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Gov. Nathan Deal has long vowed to explore legislation that would give the state more leeway to intervene in struggling school boards in a second term – one of the reactions to the crisis with DeKalb schools last year.

He wasn’t able to make it to a speech at the Georgia School Boards Association in Savannah on Saturday, but in his prepared remarks he sought to build support for the initiative. From the remarks:

“We know that your actions as boards can shift the foundation of student learning — for good or for bad.  Governance matters. Schools, teachers and students need support to not only get students across the finish line, but to avoid costly remediation later.”

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Jon Richards over at peachpundit.com caught Rep. Tom Price at Saturday’s North Fulton County GOP breakfast.

The Roswell Republican blamed Eric Cantor’s shocking upset on his tea party challenger’s grassroots popularity, the specter of immigration reform and Cantor’s national duties as the House’s No. 2.

He says he thinks Majority Whip Kevin McCarthy will win Cantor’s old post. But as for who will take the No. 3 gig, Price said the race is “wide open.” As for Price’s ambitions? From the post:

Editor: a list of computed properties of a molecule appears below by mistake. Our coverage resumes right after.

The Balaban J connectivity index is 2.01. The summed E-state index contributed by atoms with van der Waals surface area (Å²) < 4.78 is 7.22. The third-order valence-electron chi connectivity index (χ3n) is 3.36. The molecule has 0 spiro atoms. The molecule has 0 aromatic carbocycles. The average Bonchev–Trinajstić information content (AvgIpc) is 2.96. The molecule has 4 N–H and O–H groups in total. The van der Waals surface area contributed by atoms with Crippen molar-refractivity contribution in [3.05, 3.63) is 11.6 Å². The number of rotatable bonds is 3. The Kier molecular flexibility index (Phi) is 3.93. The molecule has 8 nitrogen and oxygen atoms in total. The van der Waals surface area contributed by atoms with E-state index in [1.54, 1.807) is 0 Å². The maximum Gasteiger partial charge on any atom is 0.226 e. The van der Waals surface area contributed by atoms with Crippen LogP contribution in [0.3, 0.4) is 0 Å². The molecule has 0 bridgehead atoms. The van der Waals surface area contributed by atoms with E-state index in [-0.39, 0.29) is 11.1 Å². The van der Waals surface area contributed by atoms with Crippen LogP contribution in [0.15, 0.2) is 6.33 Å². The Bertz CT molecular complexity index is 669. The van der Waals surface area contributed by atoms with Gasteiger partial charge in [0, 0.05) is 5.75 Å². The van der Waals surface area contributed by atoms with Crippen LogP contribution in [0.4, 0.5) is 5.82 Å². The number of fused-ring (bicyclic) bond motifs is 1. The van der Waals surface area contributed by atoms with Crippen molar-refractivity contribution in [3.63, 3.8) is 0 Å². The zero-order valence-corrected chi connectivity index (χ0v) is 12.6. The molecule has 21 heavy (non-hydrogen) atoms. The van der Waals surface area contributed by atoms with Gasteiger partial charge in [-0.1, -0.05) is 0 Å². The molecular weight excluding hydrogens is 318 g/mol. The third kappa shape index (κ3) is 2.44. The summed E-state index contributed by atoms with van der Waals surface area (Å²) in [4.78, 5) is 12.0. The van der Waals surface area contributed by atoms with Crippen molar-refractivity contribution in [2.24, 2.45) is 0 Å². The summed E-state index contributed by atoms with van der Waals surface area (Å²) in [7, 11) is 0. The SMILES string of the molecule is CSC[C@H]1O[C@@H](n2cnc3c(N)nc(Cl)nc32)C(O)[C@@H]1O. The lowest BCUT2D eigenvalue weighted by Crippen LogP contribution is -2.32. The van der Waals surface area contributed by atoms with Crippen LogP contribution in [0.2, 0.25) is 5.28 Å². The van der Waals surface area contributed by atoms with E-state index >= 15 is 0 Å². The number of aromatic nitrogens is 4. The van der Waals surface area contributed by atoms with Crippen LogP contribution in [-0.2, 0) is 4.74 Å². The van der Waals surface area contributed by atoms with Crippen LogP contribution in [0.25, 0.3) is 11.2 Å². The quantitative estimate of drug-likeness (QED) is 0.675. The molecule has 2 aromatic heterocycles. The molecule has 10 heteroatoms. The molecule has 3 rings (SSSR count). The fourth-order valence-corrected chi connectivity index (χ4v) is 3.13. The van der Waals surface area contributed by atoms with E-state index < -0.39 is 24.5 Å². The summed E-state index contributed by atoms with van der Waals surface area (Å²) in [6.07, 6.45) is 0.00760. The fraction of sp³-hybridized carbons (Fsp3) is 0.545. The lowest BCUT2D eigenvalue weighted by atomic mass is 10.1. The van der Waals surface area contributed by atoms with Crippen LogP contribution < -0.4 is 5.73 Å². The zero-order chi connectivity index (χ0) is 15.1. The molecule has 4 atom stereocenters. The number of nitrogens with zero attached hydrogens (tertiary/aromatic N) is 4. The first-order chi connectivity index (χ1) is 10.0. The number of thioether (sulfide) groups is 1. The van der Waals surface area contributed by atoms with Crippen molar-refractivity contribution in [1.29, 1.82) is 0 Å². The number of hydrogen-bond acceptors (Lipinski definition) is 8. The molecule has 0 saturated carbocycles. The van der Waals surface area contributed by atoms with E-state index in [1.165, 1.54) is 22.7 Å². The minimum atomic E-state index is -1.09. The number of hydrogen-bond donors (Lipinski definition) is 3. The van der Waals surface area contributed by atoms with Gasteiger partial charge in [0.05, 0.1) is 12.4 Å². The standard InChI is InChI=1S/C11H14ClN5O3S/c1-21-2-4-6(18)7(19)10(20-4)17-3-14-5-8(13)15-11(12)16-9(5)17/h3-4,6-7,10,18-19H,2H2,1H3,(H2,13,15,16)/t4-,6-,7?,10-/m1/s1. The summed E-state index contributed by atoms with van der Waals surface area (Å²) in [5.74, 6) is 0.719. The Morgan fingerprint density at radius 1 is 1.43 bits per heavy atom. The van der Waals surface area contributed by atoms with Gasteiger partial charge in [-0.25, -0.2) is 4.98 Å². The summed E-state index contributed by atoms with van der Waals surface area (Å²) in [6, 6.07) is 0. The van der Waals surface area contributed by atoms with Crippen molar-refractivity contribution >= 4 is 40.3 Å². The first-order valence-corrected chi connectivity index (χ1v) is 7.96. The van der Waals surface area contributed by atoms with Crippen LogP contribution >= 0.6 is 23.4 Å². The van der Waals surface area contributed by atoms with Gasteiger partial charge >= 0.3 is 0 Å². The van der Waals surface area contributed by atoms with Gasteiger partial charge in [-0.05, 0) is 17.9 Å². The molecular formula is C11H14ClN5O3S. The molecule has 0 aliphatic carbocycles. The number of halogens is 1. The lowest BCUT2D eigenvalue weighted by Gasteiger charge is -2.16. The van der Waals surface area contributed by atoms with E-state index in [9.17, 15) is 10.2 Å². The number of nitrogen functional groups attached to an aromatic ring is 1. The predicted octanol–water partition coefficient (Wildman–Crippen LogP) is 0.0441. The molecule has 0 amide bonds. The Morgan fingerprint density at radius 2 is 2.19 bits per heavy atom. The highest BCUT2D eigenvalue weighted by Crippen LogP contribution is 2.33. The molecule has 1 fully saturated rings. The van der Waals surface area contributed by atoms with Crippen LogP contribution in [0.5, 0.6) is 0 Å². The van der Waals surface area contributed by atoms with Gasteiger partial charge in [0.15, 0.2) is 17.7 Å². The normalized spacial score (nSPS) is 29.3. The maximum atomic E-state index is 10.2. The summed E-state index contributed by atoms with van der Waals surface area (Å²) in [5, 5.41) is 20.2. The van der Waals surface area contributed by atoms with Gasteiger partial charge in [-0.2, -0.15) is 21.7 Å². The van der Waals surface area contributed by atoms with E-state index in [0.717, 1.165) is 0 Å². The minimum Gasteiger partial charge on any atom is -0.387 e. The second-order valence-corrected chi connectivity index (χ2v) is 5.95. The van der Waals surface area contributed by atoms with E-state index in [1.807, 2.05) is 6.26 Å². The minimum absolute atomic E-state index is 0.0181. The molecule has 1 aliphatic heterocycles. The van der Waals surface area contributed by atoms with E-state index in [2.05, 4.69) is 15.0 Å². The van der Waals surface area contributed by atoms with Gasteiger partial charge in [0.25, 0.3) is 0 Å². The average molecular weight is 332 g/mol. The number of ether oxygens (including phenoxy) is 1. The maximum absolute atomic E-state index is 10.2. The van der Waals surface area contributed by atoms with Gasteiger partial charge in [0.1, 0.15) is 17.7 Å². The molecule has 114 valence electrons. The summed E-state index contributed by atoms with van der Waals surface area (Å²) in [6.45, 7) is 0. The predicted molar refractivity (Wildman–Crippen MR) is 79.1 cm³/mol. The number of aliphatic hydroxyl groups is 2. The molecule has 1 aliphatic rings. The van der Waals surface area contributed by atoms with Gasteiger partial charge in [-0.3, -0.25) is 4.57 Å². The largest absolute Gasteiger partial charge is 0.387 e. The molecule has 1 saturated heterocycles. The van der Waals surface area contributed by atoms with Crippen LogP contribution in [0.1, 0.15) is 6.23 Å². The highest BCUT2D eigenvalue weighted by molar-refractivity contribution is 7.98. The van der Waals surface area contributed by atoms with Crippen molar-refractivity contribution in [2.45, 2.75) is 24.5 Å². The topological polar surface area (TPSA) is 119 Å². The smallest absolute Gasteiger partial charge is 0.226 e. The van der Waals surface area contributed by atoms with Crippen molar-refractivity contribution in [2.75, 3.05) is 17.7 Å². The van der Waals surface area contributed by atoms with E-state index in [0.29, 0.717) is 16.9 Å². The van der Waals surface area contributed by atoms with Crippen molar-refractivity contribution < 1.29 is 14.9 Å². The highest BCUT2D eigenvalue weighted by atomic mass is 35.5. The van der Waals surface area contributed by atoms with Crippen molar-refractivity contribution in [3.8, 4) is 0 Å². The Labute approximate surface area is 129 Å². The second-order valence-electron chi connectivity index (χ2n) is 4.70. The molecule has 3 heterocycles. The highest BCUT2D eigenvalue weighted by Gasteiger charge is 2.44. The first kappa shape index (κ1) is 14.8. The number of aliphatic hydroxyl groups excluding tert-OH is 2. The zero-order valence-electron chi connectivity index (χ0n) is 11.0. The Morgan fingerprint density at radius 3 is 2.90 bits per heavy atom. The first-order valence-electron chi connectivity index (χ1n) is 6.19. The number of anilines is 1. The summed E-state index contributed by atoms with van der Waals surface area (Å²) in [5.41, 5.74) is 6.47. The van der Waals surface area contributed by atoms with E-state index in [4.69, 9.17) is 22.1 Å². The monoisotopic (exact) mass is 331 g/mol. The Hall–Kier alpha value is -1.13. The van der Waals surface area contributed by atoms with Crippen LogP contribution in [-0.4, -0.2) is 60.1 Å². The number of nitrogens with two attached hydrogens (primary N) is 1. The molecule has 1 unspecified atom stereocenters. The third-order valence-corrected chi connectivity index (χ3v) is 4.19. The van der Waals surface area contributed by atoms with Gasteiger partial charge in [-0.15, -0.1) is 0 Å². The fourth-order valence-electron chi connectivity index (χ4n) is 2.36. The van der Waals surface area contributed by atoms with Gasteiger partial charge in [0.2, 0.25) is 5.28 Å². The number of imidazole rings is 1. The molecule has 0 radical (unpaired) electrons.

When he was asked by an attendee whether he planned to run for Speaker of the house, Price answered, “Not now,” saying he wanted to chair the House Budget Committee in the next Congress. He felt that would be a better way to represent the interests of the sixth congressional district.

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Speaking of House GOP leadership races, there was a brief kerfuffle this weekend about a dark horse Lynn Westmoreland candidacy for Majority Whip, the No. 3 spot in leadership, but it was not to be.

A Politico story floated the Coweta County Republican along with Rep. Pete Sessions of Texas as possible late entries into the whip race, but Westmoreland’s office quashed the talk while signaling a run later this year for chairman of the National Republican Campaign Committee, where Westmoreland now holds the No. 2 slot:

“Currently my focus is on … the November midterms, and the efforts to create the largest Republican majority in decades. If there are future opportunities at the NRCC or within the conference after November, I would like to be a part of that discussion.”

The Washington Post this morning lists Westmoreland as a prominent backer of Rep. Steve Scalise, R-La., in his whip bid.

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Bob Barr and Barry Loudermilk, the two GOP runoff candidates for U.S. Rep. Phil Gingrey’s seat, locked horns in a debate at Kennesaw State University on Saturday. Our AJC colleague Jeremy Redmon caught a glimpse of the growing foreign policy division within the Republican camp. The topic was a crumbling Iraq:

A former congressman, Barr said he would support a U.S. military strike on the Sunni extremist militants who have captured large portions of northern Iraq and are advancing toward Baghdad.

“I would advise [President Obama] to use the air strike capacity that we have — both man and drone capability — in this situation,” Barr told the audience at Kennesaw State University.